"It is said that our missionaries depend on the Convention, and not on the Lord. Another mistake."


"Item 1. "He that knoweth God heareth us: he that is not of God heareth not us." I John 4: 6. This is their text, set at the head of their letter, in all the majesty of St. John himself."

Now reader, I want you to understand that these letter writers have got into the shoes of the Apostles--their successors: the truly orthodox. And we who are spending our money to spread the gospel are 'the carnal' and 'worldly minded;' and although they believe some of us to be regenerated, ye twe "are weak professors;' hence those who love their money better than they love their duty are 'the orthodox Baptists,' and those who spend their money with a view to obey Jesus Christ, are 'the heretics.' As their proceedings accord with their letter, I will now quote from their minutes." (pages 26, 27)

"Item. 2nd. "This Association shall not exercise any control over the internal rights of the churches." Government, Art. 7.

This is just as it ought to be; each church is considered to be an independent body, with a full right to judge the conduct of her own members. This is the law of Jesus Christ; I will give an example."

"Legislative authority is alone the perogative of Jesus Christ. Executive authority is alone the perogative of the church of Christ. That body of men who may pass a law to bind the church, assumes the perogative of Jesus Christ; and takes from the church here executive power, and strips her of her internal rights. These positions will not be denied by any real Baptist. Having made these remarks, which I wish the reader to keep fully in mind, I pass on to quote from the proceedings.

Item 3rd. "The following resolutions were offered, and unanimously adopted by the Association."

1st. "This Association shall be wholly disconnected from the Tennessee Baptist Convention, and all others.

2nd. "This Association will not receive the delegates or letter of any church connected with the Tennessee Baptist Convention, or any other."

Now reader, take notice, here is positive law, made to govern the church of Jesus Christ. As positive as it would have been with a "Be it enacted." This law nullifies the 7th Article, for they cannot both be enforced." (Pages 27, 28)

"And now reader, you have seen in this review the kind of weapons with which we are opposed, or rather weapons with which the Lord is opposed, for they have not only shut out the obligation of the church, to preach the Gospel to every creature, but have stript her of the means in the divine arrangement, by which she might carry out his work. You see too the dilemma into which the party have brought themselves. It is a pity for the Stone's River churches, for there is a number of fine people among them, but they have lent themselves to a few headstrong men, who are determined to go ahead, regardless of consequences. These churches have now shut themselves in, or rather, have shut out, three fourths of the American Baptists. "Beware of the concision," saith Paul." (Pages 28, 29)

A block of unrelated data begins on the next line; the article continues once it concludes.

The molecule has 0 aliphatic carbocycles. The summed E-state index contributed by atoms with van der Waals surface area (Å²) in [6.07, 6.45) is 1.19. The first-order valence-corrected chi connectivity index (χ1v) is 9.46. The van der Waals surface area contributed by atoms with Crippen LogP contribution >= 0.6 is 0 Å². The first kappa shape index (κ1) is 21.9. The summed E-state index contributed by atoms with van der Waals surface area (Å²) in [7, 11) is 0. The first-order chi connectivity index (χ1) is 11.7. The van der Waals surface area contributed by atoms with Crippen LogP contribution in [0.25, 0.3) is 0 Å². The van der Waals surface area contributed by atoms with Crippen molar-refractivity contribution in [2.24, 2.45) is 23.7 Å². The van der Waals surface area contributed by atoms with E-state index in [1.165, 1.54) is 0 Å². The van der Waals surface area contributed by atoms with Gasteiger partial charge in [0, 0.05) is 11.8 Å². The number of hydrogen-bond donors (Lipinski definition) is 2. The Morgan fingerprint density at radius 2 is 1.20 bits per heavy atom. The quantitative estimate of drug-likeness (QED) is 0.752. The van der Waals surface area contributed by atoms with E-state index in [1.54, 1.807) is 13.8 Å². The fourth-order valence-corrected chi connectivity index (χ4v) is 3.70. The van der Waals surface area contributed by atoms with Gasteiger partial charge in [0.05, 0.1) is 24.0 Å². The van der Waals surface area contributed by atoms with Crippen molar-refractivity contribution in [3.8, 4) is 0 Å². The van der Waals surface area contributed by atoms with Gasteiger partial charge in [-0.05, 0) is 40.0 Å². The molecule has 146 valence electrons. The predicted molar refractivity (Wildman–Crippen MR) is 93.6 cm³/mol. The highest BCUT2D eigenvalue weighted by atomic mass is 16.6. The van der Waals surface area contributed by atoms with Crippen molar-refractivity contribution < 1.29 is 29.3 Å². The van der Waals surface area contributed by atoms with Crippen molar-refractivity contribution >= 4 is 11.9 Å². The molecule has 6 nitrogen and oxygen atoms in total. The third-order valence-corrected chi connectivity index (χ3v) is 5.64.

"In justice to the Stone's River Circular, I must say, that it is famous for its money saving policy, and no doubt many think it to be a great display.

I have now done with the Circular, and I will conclude by remarking that, perhaps the reader will think me severe, but I can assure him that I have studied a different course. To have been less severe, I must have lost the ideas which I have conveyed. The truth is, I have reviewd this review carefully, and have stricken out every thing which I thought severe, that I could strike out. I ask the reader seriously, if it is not a hard case to have our characters traduced and influence destroyed, merely for complying with a plain duty, when we are not pushing ourselves where we are not welcome. The whole matter is a voluntary thing, and always will be so, for every man to have control of his own purse. We only ask to be let alone, to pursue the path of duty in peace. But this can't be done, for we have been opposed from the word go; slandered and misrepresented. And to stand in our defence, is nothing more than what ought to be expected. In the days of Nehemiah "they which builded the walls, and they that bare burdens with those that leaded, every one with one of his hands erought in the work, and with the other hand held a weapon." It is even so now. Those who opposed the work then, were non commissioned people, and they are professedly noncommissioned who oppose the work now. Missionary operations bring covetousness, and pride to the test. Covetousness in withholding, and pride in seeing others doing, and they neglecting. On these two rotten legs stands the opposition of many."

James Whitsitt, Solitude, Dec. 13th, 1837 (page 29)

A person then writes to Bro. Howell:

"I am trying to give effect to your letters to Watson, by circulating them through the country. Having a friend for whom I feel the warmest affection, but who belongs to the new fashioned denomination called "Old School"--alias Hardsides, I sent him a copy. Last week he came to see me and thanked me very much for the opportunity of reading the letters, and told me "if it had not been for a passage in the seventh letter, he hadly knew what they would have done with him." Not having, myself, observed any thing objectionable in them, I asked him to direct me to the item. It is in the latter part of the seventh letter, in these words: -- "Some are saved by the knowledge of God, and some are saved by the ignorance of God etc." He does not understand you, and may it not be supposed that, as he is, others may also be at a loss. I place this matter before you that you may have an opportunity to explain. (page 79)

Yours truly, H. P. Carney

Dr. Howell responds: